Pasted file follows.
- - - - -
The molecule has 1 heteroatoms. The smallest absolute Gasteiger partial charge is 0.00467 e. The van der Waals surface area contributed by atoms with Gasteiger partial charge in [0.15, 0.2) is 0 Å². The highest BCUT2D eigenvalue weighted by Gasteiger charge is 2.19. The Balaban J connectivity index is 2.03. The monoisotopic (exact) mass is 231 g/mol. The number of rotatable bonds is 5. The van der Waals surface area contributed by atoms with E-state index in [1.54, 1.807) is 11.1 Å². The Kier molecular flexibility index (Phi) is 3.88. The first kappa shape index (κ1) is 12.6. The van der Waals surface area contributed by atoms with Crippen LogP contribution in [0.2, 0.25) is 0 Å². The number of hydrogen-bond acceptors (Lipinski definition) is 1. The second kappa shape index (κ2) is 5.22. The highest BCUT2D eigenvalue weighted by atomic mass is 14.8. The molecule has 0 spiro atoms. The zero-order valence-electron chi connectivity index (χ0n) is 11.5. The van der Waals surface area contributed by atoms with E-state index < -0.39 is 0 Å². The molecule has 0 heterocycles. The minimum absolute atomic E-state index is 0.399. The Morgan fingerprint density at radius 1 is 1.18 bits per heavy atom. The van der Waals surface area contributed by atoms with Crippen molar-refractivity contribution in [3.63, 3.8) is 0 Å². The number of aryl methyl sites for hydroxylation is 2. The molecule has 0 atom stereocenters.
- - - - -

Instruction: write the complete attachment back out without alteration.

The molecule has 1 heteroatoms. The smallest absolute Gasteiger partial charge is 0.00467 e. The van der Waals surface area contributed by atoms with Gasteiger partial charge in [0.15, 0.2) is 0 Å². The highest BCUT2D eigenvalue weighted by Gasteiger charge is 2.19. The Balaban J connectivity index is 2.03. The monoisotopic (exact) mass is 231 g/mol. The number of rotatable bonds is 5. The van der Waals surface area contributed by atoms with E-state index in [1.54, 1.807) is 11.1 Å². The Kier molecular flexibility index (Phi) is 3.88. The first kappa shape index (κ1) is 12.6. The van der Waals surface area contributed by atoms with Crippen LogP contribution in [0.2, 0.25) is 0 Å². The number of hydrogen-bond acceptors (Lipinski definition) is 1. The second kappa shape index (κ2) is 5.22. The highest BCUT2D eigenvalue weighted by atomic mass is 14.8. The molecule has 0 spiro atoms. The zero-order valence-electron chi connectivity index (χ0n) is 11.5. The van der Waals surface area contributed by atoms with E-state index < -0.39 is 0 Å². The molecule has 0 heterocycles. The minimum absolute atomic E-state index is 0.399. The Morgan fingerprint density at radius 1 is 1.18 bits per heavy atom. The van der Waals surface area contributed by atoms with Crippen molar-refractivity contribution in [3.63, 3.8) is 0 Å². The number of aryl methyl sites for hydroxylation is 2. The molecule has 0 atom stereocenters.